The True Reason Socialism Can Never Be Sustained.

Totalitarian Socialism as an economic system is dead. The economics of Socialism are the economics of failure. Everybody knows this. We saw proof of this on December 26th, 1991, with the final collapse of the Soviet Union. For over 100 years, Marxism-Leninism had been a serious member of academic and political discussion; within the year, professors of Marxist Studies throughout the West were either canned or forced into other studies, and Marxoid politicians were forced into the fringe. Everybody understands that there are deep and insurmountable flaws within the Socialist Planned Economy, yet very few actually understand why a Socialist Planned Economy is impossible and cannot function sustainably.

The oft-repeated platitude goes something like this: “Communism would be perfect, but it doesn’t work because people are liars / greedy / selfish / [insert your favorite vice here]”. This is a roundabout acknowledgment of the Incentive Problem of Socialism. The Incentive Problem is not what I am most concerned with talking about today. Everyone has heard the Incentive Problem a zillion times. Everyone is probably sick of hearing about it (although this does not make it any less valid.) Nevertheless, we will take a moment to give it due examination.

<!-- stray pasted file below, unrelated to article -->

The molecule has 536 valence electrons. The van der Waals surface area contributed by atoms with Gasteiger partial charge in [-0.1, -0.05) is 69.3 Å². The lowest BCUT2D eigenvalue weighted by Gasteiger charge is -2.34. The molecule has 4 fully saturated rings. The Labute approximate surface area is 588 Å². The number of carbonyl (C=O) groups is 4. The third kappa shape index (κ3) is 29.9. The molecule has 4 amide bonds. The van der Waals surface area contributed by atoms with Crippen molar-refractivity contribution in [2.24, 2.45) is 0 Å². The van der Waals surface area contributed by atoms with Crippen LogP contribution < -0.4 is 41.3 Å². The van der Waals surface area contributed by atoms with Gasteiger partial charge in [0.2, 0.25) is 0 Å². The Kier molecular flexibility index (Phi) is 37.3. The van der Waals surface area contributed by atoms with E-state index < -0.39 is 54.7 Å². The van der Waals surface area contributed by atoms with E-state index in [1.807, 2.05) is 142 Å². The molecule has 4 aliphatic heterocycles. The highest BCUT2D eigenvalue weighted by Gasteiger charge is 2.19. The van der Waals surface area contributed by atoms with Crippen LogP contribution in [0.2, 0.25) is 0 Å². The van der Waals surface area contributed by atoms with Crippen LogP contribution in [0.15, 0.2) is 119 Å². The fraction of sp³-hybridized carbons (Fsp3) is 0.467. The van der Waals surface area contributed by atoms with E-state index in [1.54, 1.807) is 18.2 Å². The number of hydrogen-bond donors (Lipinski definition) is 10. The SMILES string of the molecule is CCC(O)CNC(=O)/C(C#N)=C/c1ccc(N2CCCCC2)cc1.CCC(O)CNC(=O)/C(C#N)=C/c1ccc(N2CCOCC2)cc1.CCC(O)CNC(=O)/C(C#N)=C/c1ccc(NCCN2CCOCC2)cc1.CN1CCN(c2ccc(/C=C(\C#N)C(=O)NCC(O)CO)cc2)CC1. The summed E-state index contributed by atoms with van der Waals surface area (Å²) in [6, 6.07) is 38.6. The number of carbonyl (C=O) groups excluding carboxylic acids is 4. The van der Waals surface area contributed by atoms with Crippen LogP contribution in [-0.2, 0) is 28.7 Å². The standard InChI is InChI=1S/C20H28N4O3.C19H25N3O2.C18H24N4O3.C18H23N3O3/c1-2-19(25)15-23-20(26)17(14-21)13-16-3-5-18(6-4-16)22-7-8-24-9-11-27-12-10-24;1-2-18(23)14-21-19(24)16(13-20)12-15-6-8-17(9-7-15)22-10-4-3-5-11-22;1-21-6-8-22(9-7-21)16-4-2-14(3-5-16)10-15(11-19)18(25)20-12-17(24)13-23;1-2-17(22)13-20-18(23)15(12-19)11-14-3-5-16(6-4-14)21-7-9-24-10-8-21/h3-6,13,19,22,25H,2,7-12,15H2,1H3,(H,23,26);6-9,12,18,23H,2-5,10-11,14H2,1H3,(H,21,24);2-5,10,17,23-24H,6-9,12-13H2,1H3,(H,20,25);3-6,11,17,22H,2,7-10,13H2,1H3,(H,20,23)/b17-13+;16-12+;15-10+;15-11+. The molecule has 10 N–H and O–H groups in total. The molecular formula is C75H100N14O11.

If everyone, as Karl Marx wistfully wrote, “gives according to his ability” but only “takes according to his need”, then what incentive is there for anyone to do undesirable or difficult work? The famous question asked: “…But who will take out the garbage?” From the beginning, even hardcore revolutionary Socialists acknowledged the obvious existence of this problem.

Their response was that the upstart Communist societies would mold future generations into the new “Socialist Man”. Through careful cultural and societal conditioning, future generations would be crafted into tireless servants of the Collective, selflessly sacrificing personal gain for the general welfare. The popular Che Guevara-style solution for this was to replace material with moral incentives; through bestowing honors and titles, shiny medals emblazoned with “Hero of the Socialist Revolution” and so forth. Did any of this work? I don’t think so. We saw proof of this on December 26th, 1991. We saw proof in Tiananmen Square.

Let us, for the sake of argument, say that they were indeed successful; that Socialist nations were able to craft the new “Socialist Man”. New generations were dedicated to the Collective and State, robotic workers willing to work as hard as necessary for little to no pay-off. Reductio Ad Absurdum, this is conceivable. This would seem to solve the Incentive Problem. Perhaps there is hope for the Great Socialist Dream after all.

Not so fast. There is another grave problem. Even if all the workers have shovels in hand, ready for orders from the Central Planning Board…. How will the Planning Board know what to tell them to do?